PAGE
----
The beginning of claim [ ] uses the phrase “consisting of.” “Consisting of” means that the claimed invention contains only what is expressly stated in the claim. But it does not limit aspects unrelated to the invention. A patent claim using the phrase “consisting of” will be infringed if you decide that [the alleged infringer]’s product [method] includes all the requirements [steps] stated in the patent claim and does not include any additional requirements [steps] related to the invention.
So far, my instructions on infringement have applied to what are known as independent claims. The patent also contains dependent claims. Each dependent claim refers to an independent claim. A dependent claim includes each of the requirements of the independent claim to which it refers and one or more additional requirements.
In order to find infringement of dependent claim [ ] of the [XXX] patent, you must first determine whether independent claim [ ] of the patent has been infringed. If you decide that the independent claim has not been infringed, then the dependent claim cannot have been infringed. If you decide that the independent claim has been infringed, you must then separately determine whether each additional requirement of the dependent claim has also been included in the accused product [method]. If each additional requirement has been included, then the dependent claim has been infringed.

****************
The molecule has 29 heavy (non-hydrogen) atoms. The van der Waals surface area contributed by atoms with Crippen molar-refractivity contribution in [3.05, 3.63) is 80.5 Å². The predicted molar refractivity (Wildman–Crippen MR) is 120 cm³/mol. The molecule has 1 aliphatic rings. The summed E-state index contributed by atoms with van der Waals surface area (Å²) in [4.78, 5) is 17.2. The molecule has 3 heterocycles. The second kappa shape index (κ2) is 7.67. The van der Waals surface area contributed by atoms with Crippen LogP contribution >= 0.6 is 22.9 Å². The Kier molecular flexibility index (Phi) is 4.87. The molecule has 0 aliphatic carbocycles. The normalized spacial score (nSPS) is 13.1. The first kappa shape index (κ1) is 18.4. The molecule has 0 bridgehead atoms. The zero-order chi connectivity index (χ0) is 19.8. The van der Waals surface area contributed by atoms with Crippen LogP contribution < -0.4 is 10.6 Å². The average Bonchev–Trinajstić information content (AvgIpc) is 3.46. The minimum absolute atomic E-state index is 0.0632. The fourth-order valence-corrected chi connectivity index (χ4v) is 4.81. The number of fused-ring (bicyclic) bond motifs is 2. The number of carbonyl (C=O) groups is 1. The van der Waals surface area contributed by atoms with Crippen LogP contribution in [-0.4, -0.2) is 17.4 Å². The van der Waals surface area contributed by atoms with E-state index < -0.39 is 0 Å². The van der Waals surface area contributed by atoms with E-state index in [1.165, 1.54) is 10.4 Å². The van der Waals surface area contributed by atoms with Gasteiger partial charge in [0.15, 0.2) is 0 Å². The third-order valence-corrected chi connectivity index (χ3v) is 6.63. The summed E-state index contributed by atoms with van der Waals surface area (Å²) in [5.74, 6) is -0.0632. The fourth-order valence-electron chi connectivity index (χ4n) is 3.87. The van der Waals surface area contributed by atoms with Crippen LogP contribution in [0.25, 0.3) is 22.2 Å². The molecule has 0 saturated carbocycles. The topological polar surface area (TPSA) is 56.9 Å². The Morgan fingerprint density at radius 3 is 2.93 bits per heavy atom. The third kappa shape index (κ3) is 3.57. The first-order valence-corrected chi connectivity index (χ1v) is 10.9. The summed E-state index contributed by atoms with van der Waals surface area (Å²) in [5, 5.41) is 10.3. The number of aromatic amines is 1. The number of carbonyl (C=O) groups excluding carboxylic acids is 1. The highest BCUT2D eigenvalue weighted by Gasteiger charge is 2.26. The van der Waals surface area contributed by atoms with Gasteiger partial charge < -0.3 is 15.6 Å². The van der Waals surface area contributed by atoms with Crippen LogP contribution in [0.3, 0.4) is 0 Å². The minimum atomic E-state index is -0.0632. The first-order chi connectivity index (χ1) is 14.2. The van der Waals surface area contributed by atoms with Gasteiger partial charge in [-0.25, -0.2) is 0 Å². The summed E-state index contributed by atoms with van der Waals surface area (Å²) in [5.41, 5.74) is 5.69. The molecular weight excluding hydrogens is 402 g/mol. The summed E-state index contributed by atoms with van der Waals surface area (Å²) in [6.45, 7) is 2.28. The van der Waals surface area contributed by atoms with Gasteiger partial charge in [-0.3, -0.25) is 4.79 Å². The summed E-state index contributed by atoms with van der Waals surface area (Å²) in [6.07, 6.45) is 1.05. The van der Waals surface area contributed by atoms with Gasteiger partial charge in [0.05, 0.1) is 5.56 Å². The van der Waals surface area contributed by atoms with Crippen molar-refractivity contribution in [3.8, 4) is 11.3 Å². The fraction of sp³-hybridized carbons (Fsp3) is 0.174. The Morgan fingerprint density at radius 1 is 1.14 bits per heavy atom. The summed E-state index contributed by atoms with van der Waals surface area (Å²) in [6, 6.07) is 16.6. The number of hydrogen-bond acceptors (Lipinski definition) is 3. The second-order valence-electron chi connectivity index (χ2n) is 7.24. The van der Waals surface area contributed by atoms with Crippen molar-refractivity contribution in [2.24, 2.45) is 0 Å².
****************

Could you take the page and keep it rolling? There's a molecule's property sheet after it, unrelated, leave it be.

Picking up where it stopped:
[The patent holder] must prove that it is more probable than not that a patent claim has been infringed.
[The patent holder] alleges that [the alleged infringer] infringed claim [ ] of the patent under the “doctrine of equivalents.”
To prevail on its allegation of infringement, [the patent holder] must prove that it is more probable than not that the accused product [method] contains requirements identical or equivalent to each claimed requirement [step] of the patented invention. You must proceed on a requirement-by-requirement [step-by-step] basis. [The patent holder] must establish that each requirement in the claim is present in the accused product, either literally or under the doctrine of equivalents.
A claim requirement is present in an accused product [method] under the doctrine of equivalents if the difference between the claim requirement and a corresponding aspect of the accused product [method] is insubstantial.
In making this determination, you may consider whether the corresponding aspect [step] performs substantially the same function in substantially the same way to achieve substantially the same result as the requirement in the claim. You may also consider whether people of ordinary skill in the art believed that the corresponding aspect [step] of the accused product [method] and the requirement recited in the patent claim were interchangeable at the time of the alleged infringement. The proper time for evaluating equivalency—and thus knowledge of interchangeability between requirements—is the time of infringement, not the time the patent was issued. Under the doctrine of equivalents, those of ordinary skill in the art do not have to know of the equivalent when the patent application was filed or when the patent issued. Thus, the inventor need not have foreseen, and the patent need not describe, all potential equivalents to the invention covered by the claims. Also, changes in technique or improvements made possible by technology developed after the patent application is filed may still be equivalent for the purposes of the doctrine of equivalents.